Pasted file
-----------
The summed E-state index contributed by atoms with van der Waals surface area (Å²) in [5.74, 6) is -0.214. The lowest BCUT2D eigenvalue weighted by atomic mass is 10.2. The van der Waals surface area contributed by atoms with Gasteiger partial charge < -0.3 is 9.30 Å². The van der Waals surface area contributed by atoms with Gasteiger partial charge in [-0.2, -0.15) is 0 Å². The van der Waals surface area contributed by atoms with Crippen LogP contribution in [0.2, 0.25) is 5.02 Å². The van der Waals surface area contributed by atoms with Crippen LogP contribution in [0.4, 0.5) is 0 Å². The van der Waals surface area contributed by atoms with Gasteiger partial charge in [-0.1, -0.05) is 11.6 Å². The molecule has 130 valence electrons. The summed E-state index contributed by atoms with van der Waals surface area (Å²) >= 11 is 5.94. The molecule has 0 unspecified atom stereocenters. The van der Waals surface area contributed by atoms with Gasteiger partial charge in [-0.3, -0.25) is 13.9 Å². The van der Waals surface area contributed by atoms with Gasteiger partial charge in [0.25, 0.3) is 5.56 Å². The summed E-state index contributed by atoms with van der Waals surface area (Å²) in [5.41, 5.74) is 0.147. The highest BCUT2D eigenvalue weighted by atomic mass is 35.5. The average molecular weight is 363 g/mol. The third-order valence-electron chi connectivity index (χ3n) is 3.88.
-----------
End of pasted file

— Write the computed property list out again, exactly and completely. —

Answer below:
The summed E-state index contributed by atoms with van der Waals surface area (Å²) in [5.74, 6) is -0.214. The lowest BCUT2D eigenvalue weighted by atomic mass is 10.2. The van der Waals surface area contributed by atoms with Gasteiger partial charge < -0.3 is 9.30 Å². The van der Waals surface area contributed by atoms with Gasteiger partial charge in [-0.2, -0.15) is 0 Å². The van der Waals surface area contributed by atoms with Crippen LogP contribution in [0.2, 0.25) is 5.02 Å². The van der Waals surface area contributed by atoms with Crippen LogP contribution in [0.4, 0.5) is 0 Å². The van der Waals surface area contributed by atoms with Gasteiger partial charge in [-0.1, -0.05) is 11.6 Å². The molecule has 130 valence electrons. The summed E-state index contributed by atoms with van der Waals surface area (Å²) >= 11 is 5.94. The molecule has 0 unspecified atom stereocenters. The van der Waals surface area contributed by atoms with Gasteiger partial charge in [-0.3, -0.25) is 13.9 Å². The van der Waals surface area contributed by atoms with Gasteiger partial charge in [0.25, 0.3) is 5.56 Å². The summed E-state index contributed by atoms with van der Waals surface area (Å²) in [5.41, 5.74) is 0.147. The highest BCUT2D eigenvalue weighted by atomic mass is 35.5. The average molecular weight is 363 g/mol. The third-order valence-electron chi connectivity index (χ3n) is 3.88.